TeachingGeographyGIS - Teaching File The application of UK...

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19 © TEACHING GEOGRAPHY . SPRING 2009 The aim of this article is to raise teacher awareness of the developments in web-based GIS in the UK. In partic- ular, this article will focus on web-based GIS resources that provide students with greater opportunities to analyse and examine critically the nature of spatial data. UK data sets will be examined at the national, regional and local scales. Web-based GIS in the UK There have been many advances in the availability of web-based GIS in the UK since the year 2000. The stimulus for these developments related to the gov- ernment’s publication in 1999 of a White Paper called ‘Modernising Government’. The paper stated that all government services should be elec- tronically available by 2008. The delivery of GIS over the internet was seen as an important component of meeting this target (Beaumont et al. , 2005). The benefit of this initiative to schools is that there is now a wealth of government data available via web- based GIS at a range of scales for geographical investigation. 1. Local Authority web-based GIS As a response to the 1999 White Paper, many local authorities are now provid- ing access to local area data over the internet. Much of this data is relevant to the teaching and learning of geography and provides significant opportunities for individual pupil Introduction There have been significant and rapid advances in the availability of web- based GIS in schools over the last few years. The development of GIS-based resources and virtual globes like Google Earth (http://earth.google.com), Windows Local Live (http://local.live.com) and NASA’s World Wind (http://world- wind.arc.nasa.gov) have provided schools with detailed mapping and near-global coverage of satellite imagery and aerial photography for free. While these resources provide excellent visual representations of the places we study in schools, they are limited in their scope as there is not much opportunity to process spatial data, thus not maximising the time in lessons given to the skills of GIS use. While packages like Google Earth offer a range of opportunities in the classroom for complex geographical enquiry, they do little to help students’ understanding of the technological aspects of GIS. By not allowing any time in the classroom to develop stu- dents’ understanding of the skills of GIS, we are restricting the potential of our students to think spatially. In this way, GIS resources like Google Earth do not give students the opportunity to think about the quality and nature of the spatial data that underpins their thinking about the places they are investigating. The opportunities for critical spatial thinking are limited with packages like Google Earth because a Teaching File The application of UK web-based GIS in geography teaching Peter O’Connor raises teacher awareness of the developments in web-based GIS in the UK, in particular focusing on web- based GIS resources that provide students with greater opportunities to analyse and examine critically the nature of spatial data.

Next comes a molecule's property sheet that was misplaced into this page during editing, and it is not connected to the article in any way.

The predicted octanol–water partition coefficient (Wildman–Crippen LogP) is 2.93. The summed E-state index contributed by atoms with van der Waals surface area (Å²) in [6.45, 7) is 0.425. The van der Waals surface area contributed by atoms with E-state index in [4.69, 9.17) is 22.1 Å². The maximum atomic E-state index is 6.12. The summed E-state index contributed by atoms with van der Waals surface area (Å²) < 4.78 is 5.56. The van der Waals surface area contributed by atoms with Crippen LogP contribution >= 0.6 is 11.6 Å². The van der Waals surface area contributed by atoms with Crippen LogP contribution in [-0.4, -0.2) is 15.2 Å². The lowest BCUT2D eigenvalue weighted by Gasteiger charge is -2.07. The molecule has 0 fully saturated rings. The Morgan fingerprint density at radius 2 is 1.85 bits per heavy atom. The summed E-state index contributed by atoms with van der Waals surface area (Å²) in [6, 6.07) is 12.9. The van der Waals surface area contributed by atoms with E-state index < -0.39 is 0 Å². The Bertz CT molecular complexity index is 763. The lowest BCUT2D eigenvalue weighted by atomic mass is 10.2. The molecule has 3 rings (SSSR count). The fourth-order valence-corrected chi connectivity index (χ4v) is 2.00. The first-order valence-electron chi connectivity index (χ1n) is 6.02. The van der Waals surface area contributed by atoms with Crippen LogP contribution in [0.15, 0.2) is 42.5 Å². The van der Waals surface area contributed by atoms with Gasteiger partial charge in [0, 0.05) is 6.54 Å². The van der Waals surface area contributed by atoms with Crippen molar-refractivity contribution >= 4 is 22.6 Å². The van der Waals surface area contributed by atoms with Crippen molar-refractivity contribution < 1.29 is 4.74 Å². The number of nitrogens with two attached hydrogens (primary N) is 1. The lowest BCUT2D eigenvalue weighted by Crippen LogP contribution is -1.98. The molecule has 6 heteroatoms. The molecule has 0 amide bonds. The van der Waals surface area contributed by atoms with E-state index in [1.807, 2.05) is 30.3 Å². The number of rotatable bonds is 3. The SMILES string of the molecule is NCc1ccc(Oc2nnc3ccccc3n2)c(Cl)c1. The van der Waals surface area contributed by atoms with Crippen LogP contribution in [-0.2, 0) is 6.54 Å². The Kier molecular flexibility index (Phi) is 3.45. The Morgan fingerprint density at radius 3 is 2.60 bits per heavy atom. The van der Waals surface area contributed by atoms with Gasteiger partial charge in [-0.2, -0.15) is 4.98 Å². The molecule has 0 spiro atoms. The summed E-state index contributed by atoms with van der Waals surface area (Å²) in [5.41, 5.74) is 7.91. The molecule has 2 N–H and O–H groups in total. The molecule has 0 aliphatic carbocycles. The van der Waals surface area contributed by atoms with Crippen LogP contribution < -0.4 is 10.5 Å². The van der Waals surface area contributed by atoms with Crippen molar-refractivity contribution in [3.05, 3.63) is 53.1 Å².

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TeachingGeographyGIS - Teaching File The application of UK...

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